The spectacle of conflict and suffering dominate the television news, telethons, talk-shows, websites, newspapers and social media. How and why and to what effect do these images circulate? Why are we moved by such images? With these questions in mind, the essay will address the tensions, contradictions, and overlapping ways in which the different forms of media hail us as citizens or consumers or both.
Walter Benjamin’s article, “The Work of Art in the Age of Mechanical Reproduction,” offers a way to understand how conflict and spectacle becomes beautiful in modernity and how the world explodes in 30 frames a second in video. Benjamin presents gains and losses that come with the “withering of the aura.” With the withering of the aura comes the potential democratization of cultural authority and thus the expansion of citizenship; and the culture industry replaces the loss of authenticity with the production of a false aura—“the spell of personality”—for all celebrities, whether movie stars or musicians; presidents or revolutionaries. The culture industry replaces ritual/cult (i.e., community) value with exchange value through consumption.
Using Benjamin’s thesis of “the aura” and its “withering” as a primary tool of analysis in comparison with social media and spectacles today; including, forms of value; aesthetics and politics; “false aura”; democratization of culture, the aesthetics of destruction, and so forth.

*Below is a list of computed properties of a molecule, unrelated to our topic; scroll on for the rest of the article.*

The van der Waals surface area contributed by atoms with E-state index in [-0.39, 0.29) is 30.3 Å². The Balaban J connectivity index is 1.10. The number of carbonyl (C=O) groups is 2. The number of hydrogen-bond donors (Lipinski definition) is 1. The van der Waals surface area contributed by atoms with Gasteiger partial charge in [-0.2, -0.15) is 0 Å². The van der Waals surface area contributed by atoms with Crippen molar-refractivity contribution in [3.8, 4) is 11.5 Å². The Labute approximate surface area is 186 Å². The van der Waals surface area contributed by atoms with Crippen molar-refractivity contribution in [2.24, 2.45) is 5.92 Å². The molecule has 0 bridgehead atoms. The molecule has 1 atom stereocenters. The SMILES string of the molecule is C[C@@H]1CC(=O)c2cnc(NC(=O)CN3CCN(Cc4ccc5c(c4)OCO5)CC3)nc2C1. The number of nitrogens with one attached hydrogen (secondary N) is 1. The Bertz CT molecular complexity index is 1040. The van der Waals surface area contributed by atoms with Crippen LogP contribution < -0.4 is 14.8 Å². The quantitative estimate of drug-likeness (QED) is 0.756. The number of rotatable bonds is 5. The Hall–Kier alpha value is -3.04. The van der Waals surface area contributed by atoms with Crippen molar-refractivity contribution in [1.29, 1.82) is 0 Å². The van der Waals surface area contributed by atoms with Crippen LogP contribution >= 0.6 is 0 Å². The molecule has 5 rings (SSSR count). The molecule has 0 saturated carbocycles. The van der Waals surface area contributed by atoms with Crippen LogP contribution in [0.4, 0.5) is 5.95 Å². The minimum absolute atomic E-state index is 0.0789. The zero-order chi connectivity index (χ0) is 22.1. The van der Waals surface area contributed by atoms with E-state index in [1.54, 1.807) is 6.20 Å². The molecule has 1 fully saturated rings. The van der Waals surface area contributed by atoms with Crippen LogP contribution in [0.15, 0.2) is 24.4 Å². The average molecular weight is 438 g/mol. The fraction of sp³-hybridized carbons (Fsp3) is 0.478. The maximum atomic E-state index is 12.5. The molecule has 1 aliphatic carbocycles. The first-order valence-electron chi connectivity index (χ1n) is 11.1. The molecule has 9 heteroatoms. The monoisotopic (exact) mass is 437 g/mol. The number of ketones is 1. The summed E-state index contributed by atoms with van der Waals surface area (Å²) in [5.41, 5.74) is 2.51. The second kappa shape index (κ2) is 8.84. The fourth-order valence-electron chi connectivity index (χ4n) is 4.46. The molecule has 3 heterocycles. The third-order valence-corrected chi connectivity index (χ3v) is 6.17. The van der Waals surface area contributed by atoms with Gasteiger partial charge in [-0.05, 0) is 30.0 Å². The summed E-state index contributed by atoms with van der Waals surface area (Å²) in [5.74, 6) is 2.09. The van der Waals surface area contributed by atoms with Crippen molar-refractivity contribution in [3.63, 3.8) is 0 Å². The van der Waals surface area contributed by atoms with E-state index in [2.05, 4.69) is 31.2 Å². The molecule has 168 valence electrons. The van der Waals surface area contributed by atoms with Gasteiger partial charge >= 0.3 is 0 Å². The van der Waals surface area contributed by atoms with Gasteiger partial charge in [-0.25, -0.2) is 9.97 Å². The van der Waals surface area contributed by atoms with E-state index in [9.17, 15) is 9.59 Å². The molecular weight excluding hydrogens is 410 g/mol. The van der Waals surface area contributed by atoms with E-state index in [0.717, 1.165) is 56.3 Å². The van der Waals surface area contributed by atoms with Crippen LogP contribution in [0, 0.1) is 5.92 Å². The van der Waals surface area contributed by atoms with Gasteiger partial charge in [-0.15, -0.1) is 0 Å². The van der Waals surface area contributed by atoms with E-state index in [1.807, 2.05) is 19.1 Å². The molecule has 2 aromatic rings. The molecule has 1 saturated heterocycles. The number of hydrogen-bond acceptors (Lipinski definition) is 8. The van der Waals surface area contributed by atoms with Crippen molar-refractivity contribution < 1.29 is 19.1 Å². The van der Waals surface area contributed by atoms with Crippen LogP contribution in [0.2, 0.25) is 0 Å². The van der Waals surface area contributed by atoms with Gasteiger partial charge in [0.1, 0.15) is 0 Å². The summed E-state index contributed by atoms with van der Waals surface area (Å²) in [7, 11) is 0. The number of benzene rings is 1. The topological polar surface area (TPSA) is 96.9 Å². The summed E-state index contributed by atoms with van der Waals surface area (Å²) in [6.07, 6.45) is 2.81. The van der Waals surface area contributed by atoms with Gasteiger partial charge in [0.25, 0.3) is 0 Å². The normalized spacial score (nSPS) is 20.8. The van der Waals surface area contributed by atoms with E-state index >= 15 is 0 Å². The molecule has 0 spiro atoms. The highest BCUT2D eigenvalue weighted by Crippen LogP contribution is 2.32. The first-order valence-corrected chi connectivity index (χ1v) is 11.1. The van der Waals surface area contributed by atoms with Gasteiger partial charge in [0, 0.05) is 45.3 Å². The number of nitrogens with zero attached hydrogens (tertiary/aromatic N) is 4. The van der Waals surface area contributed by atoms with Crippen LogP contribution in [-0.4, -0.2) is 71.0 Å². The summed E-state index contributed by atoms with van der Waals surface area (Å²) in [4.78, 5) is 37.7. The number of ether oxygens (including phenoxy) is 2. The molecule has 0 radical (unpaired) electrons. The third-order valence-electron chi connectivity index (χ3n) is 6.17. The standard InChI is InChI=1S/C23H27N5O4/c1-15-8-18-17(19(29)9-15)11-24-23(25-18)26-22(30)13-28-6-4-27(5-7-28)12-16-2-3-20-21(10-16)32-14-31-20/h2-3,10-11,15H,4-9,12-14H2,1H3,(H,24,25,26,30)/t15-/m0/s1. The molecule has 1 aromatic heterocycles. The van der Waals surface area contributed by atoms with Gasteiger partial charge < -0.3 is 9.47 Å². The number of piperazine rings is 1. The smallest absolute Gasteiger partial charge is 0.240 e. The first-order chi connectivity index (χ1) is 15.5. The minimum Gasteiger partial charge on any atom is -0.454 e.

General Instructions and Suggestions
1). This assignment is intended as a means by which you may gain a working knowledge of some of the basic theoretical approaches to analyzing mass media. “Working knowledge” means an engagement with the text(s) you are using; in other words, you are expected to do more than merely recite or rephrase the argument. If you use a citation to illustrate or support your point, be sure that you elaborate on that point, demonstrating how the argument or information cited applies to your specific example, question, etc.
2). If you are doing the essay option, be sure your introductory paragraph (or two, if warranted) includes a clear and concise thesis statement: What do you propose to argue? How will you go about it? With whom are you arguing and/or agreeing? And why? The body of the paper should consist of a series of paragraphs (each of which pivots upon a particular point) through which your thesis is argued. The conclusion should be both a summary and an assessment of the essay. What have you articulated? What do you think requires further/future analysis? What new questions have been raised? IF you are doing the project option, I want you to be GUIDED by these types of questions. Even if you make a montage with voice over, you are still making an argument of some kind.